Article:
Historian and Naglee Park Resident Jack Douglas as General Henry Morris Naglee
(Photo by Tom Clifton)
Henry Morris Naglee (1815-1886) was a native of Philadelphia and a graduate of the US Military Academy at West Point. Trained as a civil engineer, he came to California as an Army captain during the Mexican-American War (1846-1848) and stayed on as a civilian, developing a career in banking and real estate. Called back into military service during the Civil War, he served from 1861 to 1864, most notably in the Peninsula Campaigns. He was wounded during the Battle of Seven Pines. He married at age 50, after he returned to California from the War. His bride was 24, the socially prominent Marie Antoinette Ringgold, a descendent of President James Monroe. There were two daughters born of this marriage, Marie and Antoinette, named for their mother. Naglee’s wife died in 1869 at age 28.
Naglee Park was the name of the country home of Henry M. Naglee and his family. He first acquired the property in 1847 but was not able to begin development until 1858. Architect Victor Hoffman was the probable designer of the Gothic Revival style cottage designed for Naglee and his family. The house remains at the corner of 14th and San Fernando. The grounds were laid out as an English garden by landscape designer James R. Lowe. Avidly interested in experimental horticulture, Naglee installed a large vineyard and grew over a hundred varieties of grapes, searching for the perfect grape to make brandy. His brandy distillery and aging cellar were also located on the property. In addition to his San Jose country estate, Naglee maintained a San Francisco pied-a-terre at the Occidental Hotel, a house in Philadelphia and a 35,500 acre rancho near Stockton. In San Joaquin County, Naglee is credited with helping to reclaim the Delta by building miles of levees and converting his rancho land to productive use.
Naglee was involved in two sensational proceedings with young women during his life, and these two incidents overshadow a lifetime of service. The first event involved San Francisco actress Mary Schell, a young lady with whom Naglee corresponded during the Civil War. When his engagement to Miss Ringgold was announced, the spurned actress tried to blackmail Naglee, threatening to print some of his more passionate letters to her. Naglee refused to pay and so Miss Schell published, much to the amusement of readers for more than a century.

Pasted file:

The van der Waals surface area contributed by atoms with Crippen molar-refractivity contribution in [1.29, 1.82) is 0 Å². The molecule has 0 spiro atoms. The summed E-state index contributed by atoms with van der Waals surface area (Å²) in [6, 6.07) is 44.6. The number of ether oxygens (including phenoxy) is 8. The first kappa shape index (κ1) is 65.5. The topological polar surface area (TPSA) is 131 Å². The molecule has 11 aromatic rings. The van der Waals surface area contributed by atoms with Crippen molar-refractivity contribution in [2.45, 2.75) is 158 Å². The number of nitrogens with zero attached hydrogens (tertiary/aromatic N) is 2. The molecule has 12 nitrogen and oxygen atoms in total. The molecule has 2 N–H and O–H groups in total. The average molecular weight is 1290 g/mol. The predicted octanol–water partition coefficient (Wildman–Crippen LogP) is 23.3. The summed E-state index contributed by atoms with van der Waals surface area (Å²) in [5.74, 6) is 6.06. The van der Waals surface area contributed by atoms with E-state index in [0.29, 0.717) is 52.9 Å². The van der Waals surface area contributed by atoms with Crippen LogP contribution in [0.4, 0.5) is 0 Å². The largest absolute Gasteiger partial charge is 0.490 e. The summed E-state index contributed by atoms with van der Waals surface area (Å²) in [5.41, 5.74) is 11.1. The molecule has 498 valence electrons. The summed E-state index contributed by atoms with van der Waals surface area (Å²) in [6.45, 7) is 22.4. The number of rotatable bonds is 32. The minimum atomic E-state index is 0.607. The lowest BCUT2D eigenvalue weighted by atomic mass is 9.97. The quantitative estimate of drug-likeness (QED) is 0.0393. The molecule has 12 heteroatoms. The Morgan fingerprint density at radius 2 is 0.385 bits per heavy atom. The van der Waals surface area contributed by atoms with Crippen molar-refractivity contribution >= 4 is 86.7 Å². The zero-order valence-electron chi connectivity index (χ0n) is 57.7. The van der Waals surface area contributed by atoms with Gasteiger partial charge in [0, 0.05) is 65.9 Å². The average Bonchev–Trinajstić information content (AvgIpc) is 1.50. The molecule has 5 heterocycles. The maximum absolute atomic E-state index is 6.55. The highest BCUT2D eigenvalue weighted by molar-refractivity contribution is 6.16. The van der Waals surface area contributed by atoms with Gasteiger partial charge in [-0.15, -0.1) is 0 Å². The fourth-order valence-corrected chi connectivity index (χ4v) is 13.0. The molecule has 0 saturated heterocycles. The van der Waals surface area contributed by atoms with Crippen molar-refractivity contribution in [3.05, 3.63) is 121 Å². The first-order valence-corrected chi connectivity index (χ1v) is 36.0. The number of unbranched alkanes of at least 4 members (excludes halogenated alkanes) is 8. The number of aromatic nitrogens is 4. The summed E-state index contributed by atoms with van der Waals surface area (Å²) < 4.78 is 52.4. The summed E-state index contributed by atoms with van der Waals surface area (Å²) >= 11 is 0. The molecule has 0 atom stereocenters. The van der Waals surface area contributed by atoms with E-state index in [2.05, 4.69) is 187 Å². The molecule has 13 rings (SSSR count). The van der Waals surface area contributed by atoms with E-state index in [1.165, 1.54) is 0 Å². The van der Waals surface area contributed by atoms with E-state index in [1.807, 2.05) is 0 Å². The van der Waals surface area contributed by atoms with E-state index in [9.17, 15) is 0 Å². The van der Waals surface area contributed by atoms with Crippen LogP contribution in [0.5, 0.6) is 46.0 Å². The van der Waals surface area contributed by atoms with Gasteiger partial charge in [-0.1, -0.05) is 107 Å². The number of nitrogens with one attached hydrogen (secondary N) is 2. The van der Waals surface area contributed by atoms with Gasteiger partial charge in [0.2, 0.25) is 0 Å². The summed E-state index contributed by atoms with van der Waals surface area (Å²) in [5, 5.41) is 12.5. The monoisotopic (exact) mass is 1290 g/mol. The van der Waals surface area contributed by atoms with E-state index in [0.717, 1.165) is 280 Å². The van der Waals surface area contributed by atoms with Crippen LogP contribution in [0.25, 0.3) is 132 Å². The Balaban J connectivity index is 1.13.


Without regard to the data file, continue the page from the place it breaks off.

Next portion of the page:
The second incident was similar but more serious. A widower with two young daughters, Naglee hired a local woman to serve as a companion for the two girls, then ages 6 and 2. Miss Emily Hanks grew up on 10th Street and hoped the wealthy and aging Naglee would marry her. Although her mother warned her against taking a position in the Naglee household, Miss Emily had other plans and worked at the Naglee estate for four years. When Emily became pregnant, she insisted the General was the father. Naglee refused to marry her, so she filed a “breach of promise” suit and won a settlement of $27,500 from a sympathetic local jury. The award was later overturned on appeal.
Naglee died in 1886 at the age of 72. He became ill while working on his San Joaquin County rancho and was taken to his San Francisco apartment where he died three days later. His two daughters were ages 20 and 16 at that time. Concerned about fortune hunters, Naglee’s will stipulated the San Jose estate could not be sold or subdivided until the youngest girl reached the age of thirty. When that happened, Marie Naglee Robins and Antoinette Naglee Burk, together with their husbands, formed a development company, Naglee Park Development Corporation.
Naglee Park, the subdivision, was opened for development in 1902 with approximately 602 lots available for sale. The location was very popular and lots sold quickly. All lots were sold by 1910 and the corporation disbanded. In 1915 Mrs. Robins erected a statue in St. James Park to the memory of her father and his contributions to California enterprise.
April Halberstadt – August 2009